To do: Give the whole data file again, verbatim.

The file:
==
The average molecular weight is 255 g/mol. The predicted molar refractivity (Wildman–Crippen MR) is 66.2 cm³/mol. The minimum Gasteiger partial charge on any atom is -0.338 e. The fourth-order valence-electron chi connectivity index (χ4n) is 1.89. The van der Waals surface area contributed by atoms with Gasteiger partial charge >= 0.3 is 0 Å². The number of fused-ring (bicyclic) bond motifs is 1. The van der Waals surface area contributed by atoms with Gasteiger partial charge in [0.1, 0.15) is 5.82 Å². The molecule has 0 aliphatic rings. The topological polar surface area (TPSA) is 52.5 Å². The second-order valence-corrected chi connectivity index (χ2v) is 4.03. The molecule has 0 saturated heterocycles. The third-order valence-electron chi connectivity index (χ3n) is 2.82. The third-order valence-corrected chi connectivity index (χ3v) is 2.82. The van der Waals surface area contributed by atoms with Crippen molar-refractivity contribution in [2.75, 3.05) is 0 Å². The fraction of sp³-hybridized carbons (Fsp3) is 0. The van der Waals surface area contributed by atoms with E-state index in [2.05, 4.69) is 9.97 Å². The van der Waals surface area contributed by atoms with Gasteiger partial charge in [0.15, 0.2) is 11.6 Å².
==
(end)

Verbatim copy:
The average molecular weight is 255 g/mol. The predicted molar refractivity (Wildman–Crippen MR) is 66.2 cm³/mol. The minimum Gasteiger partial charge on any atom is -0.338 e. The fourth-order valence-electron chi connectivity index (χ4n) is 1.89. The van der Waals surface area contributed by atoms with Gasteiger partial charge >= 0.3 is 0 Å². The number of fused-ring (bicyclic) bond motifs is 1. The van der Waals surface area contributed by atoms with Gasteiger partial charge in [0.1, 0.15) is 5.82 Å². The molecule has 0 aliphatic rings. The topological polar surface area (TPSA) is 52.5 Å². The second-order valence-corrected chi connectivity index (χ2v) is 4.03. The molecule has 0 saturated heterocycles. The third-order valence-electron chi connectivity index (χ3n) is 2.82. The third-order valence-corrected chi connectivity index (χ3v) is 2.82. The van der Waals surface area contributed by atoms with Crippen molar-refractivity contribution in [2.75, 3.05) is 0 Å². The fraction of sp³-hybridized carbons (Fsp3) is 0. The van der Waals surface area contributed by atoms with E-state index in [2.05, 4.69) is 9.97 Å². The van der Waals surface area contributed by atoms with Gasteiger partial charge in [0.15, 0.2) is 11.6 Å².